Throughout his life, he has suffered from depression. Tighe has made his condition the subject of his debut album and stage show, Record.
Tighe is an engaging character, slight and bespectacled. As the show opens, he takes a seat at his desk, and projects various documents on an overhead screen: these include his birth certificate and medical records. As the action progresses, he is joined by other characters: a drummer (Conor Murray), a doctor (Daniel Reardon) and a nurse (Aoife Duffin).
Tighe is not afraid to portray himself in the depth of his depression, too catatonic to offer resistance when the nurse pulls down his trousers and underpants so the doctor can inject him.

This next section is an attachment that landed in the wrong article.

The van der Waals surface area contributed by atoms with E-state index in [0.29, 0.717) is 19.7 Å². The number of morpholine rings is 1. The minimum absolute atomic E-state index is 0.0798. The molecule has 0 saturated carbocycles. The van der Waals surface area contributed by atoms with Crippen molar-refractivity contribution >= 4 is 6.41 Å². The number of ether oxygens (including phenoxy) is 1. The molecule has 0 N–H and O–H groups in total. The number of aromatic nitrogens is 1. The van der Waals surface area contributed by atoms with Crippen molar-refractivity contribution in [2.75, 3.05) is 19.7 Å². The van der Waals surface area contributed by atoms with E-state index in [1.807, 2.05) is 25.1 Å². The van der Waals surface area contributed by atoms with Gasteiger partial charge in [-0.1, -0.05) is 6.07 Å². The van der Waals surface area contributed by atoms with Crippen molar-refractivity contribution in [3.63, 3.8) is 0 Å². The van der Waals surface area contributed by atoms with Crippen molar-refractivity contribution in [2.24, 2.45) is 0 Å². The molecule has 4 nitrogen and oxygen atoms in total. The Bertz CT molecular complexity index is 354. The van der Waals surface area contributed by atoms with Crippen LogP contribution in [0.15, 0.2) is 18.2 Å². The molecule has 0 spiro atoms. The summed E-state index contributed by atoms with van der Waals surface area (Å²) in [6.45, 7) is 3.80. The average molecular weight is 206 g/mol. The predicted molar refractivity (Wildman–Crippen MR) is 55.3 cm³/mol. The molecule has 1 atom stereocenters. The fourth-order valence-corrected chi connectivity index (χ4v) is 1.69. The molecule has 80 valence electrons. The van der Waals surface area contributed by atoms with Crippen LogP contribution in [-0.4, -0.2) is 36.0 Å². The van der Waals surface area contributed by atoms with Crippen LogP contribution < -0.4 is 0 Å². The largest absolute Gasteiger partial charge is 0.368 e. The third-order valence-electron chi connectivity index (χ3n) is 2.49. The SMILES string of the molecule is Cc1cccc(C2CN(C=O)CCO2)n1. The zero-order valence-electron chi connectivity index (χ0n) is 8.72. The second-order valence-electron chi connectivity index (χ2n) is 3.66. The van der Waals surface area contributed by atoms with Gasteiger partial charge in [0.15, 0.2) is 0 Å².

He comes alive when he plugs in his guitar and sings. His indie rock compositions, such as ‘Lamotrigine’ and ‘Emergency’, are almost unbearably frank. ‘On The Ghost’, he sings: “I can’t afford to cry more tears within/I’ve cried whole reservoirs of them/I’m all cried out.”
If the songs are grim, their performance is anything but: Tighe knows the value of humour in treating a subject as serious as mental illness.
The final scenes, in which Tighe and his nurse re-locate to his doctor’s holiday home by the sea, are the stuff of fantasy.
Like many new shows, Record is, at two hours, a little long. But Tighe’s brutal honesty ensures it is a cathartic experience.